Cronjé believes (in my opinion, correctly) that a rapacious, determined leadership, such as South Africa currently has, could demolish the country’s democratic institutions inside of a year. South Africa’s Constitutional protections are far more fragile than most people would like to believe. As he mentioned in his presentation to the Cape Town Press Club, there are not many countries in the world where the authorities can mow down 34 mineworkers in broad daylight on TV and not a single person is held accountable. This is what happened in the mining town of Marikana, in the North West province, in 2012.

There are not many countries in the world where the authorities can mow down 34 mineworkers in broad daylight on TV and not a single person is held accountable.

The third scenario: the break-up


In Cronjé’s third scenario, “the break-up”, the ANC, mired by internal squabbles, becomes an indecisive state with contradictory policies and inept governance. Cronjé thinks this is the most likely scenario; a South Africa that is just muddling along, failing to meet anybody’s expectations. The rich move into enclaves; the poor take matters into their own hands; the economy languishes. As the ANC falters at the polls, unstable coalitions form and there is a generalised policy paralysis. It is not the worst of worlds, but nothing works well – unless you are wealthy and insulated. The populace increasingly has to fend for itself.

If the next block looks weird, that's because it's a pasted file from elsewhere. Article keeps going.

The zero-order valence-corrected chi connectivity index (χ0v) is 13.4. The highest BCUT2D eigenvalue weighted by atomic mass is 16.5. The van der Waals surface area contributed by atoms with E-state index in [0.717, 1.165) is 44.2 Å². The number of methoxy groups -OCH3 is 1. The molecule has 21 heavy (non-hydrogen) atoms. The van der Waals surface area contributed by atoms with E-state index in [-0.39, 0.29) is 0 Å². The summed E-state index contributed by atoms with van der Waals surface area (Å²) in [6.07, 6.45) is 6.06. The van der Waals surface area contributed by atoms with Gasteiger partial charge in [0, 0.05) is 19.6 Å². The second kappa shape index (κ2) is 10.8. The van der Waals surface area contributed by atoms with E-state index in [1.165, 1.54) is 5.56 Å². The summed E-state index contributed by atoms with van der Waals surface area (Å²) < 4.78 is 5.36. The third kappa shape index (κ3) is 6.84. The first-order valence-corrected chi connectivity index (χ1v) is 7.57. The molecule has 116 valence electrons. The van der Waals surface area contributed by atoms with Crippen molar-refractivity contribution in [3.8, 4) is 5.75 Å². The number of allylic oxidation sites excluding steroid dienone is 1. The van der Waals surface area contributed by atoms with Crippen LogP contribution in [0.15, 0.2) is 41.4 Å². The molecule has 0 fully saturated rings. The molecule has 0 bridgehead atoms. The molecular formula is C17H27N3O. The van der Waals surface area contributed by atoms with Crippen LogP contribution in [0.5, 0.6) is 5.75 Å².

What are the alternatives?

An alternative is what Cronjé sees as “the rise of the rainbow”: As ANC election support dips below 50%, it starts to work with the DA. Reformists in both parties are in control. Government takes a few steps back and private enterprise is given freer reign. An aggressive entrepreneurial culture is fostered. Racial divisions are downplayed. Corruption is brought under control. The state effectively implements realistic, pragmatic and sensible policies while respecting the Constitution. It is the thinnest of his scenarios and the hardest to imagine in South Africa’s current circumstances. It remains the Mandela-Mbeki dream deferred.

Which way the country will go largely depends on what will happen within the ANC in the run-up to the next presidency.

Which way the country will go largely depends on what will happen within the ANC in the run-up to the next presidency. Events, however, can always intervene and rapidly change the course of a country such as South Africa. But Cronjé is confident that the fate of the South African nation will fall into one of these four scenarios.

* All statistics quoted are from Cronjé’s book